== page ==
The best thing about catching one is never having to face fishing for them again.

Ben and Tyler were both pleased, and we could finally head over to Big Creek at Sam A. Baker State Park, which apparently was loaded with much more cooperative species. Ben had talked about this place quite a bit, and was looking very forward to giving it a try. This is a spot I will remember forever – it seemed like every few yards held a different structure and a different set of species. We set up our gear and waded wet on a beautiful late summer day.

The steelcolor shiner was the first new one – this fish stayed in the faster-moving areas, so it was tough to present a small bait.

One of the more attractive shiners.

Moving upstream, Tyler spotted some whitetail shiners. This species tends to dart in to feed for a moment and then disappear. Tyler did a skillful job of stirring up sediment to keep them interested, and then, after fending off a few sunfish, I got one. After the chub****er, it all seemed like a bonus.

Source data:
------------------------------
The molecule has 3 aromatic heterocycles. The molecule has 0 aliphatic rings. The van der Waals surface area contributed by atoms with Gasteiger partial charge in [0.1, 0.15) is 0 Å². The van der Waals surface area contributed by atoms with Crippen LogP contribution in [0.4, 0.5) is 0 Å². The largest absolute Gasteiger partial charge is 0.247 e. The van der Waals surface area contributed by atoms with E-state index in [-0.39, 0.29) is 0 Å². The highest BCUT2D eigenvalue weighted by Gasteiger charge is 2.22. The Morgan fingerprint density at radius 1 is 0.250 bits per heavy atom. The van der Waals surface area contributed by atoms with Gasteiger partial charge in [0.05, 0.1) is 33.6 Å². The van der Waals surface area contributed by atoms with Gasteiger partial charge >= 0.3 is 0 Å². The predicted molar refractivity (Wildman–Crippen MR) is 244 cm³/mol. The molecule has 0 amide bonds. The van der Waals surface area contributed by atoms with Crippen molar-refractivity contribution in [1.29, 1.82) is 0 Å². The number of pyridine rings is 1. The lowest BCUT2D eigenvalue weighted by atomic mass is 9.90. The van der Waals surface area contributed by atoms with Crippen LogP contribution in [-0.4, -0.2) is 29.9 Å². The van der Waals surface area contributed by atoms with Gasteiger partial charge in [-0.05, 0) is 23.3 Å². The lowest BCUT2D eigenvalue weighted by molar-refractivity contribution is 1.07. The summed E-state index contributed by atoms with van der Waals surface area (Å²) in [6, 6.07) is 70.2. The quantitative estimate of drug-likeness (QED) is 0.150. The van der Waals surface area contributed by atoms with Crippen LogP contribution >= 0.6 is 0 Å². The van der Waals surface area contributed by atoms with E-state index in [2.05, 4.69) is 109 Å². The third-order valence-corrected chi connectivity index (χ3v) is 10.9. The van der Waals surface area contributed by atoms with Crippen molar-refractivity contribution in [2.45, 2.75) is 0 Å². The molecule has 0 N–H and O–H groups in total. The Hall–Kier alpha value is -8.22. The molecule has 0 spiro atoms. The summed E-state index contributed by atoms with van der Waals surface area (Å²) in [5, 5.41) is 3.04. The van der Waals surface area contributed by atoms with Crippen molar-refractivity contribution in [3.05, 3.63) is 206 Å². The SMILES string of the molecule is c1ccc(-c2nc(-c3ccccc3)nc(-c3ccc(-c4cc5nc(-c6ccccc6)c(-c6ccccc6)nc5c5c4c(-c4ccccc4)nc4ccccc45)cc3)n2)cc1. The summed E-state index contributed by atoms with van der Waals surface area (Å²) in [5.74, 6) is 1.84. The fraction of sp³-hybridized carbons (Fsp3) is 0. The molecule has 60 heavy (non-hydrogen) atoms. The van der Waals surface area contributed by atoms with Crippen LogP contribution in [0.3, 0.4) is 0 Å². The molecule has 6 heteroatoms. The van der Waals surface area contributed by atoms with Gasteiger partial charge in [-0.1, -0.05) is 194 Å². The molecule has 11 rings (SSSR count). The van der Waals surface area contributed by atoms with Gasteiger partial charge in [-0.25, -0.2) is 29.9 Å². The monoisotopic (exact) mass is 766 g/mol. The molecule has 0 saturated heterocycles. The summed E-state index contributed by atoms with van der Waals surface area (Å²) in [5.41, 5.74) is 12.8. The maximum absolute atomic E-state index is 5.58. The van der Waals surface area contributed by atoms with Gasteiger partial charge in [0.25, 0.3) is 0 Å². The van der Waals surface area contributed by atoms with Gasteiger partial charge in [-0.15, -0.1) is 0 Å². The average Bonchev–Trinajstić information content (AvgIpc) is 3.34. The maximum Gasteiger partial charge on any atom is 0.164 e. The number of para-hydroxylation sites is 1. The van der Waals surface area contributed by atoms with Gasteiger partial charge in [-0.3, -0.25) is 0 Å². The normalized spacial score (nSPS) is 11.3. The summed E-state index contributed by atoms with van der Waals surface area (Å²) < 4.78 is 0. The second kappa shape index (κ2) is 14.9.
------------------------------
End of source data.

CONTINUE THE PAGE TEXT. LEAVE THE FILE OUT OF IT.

Note the white spots on the base of the tail.

While we were getting the whitetails, I noticed some relatively larger fish had come into view. In a moment when the surface got perfectly still, they came into focus. They were Logperch – the largest of the darter species, and one of the most beautiful. Most midwestern fishermen have gotten one, and this was my big chance. They spooked. Tyler told me to sit still, and magically, they came back. We had gone through a few cycles of this when I hooked my first one, and my day seemed complete.

I had seen these for years. It was great to finally catch one.

The triumphant anglers.

Ben was having a good day as well – he had added a gilt darter, which meant that I spent the next couple of hours trying to catch one. Unsuccessfully.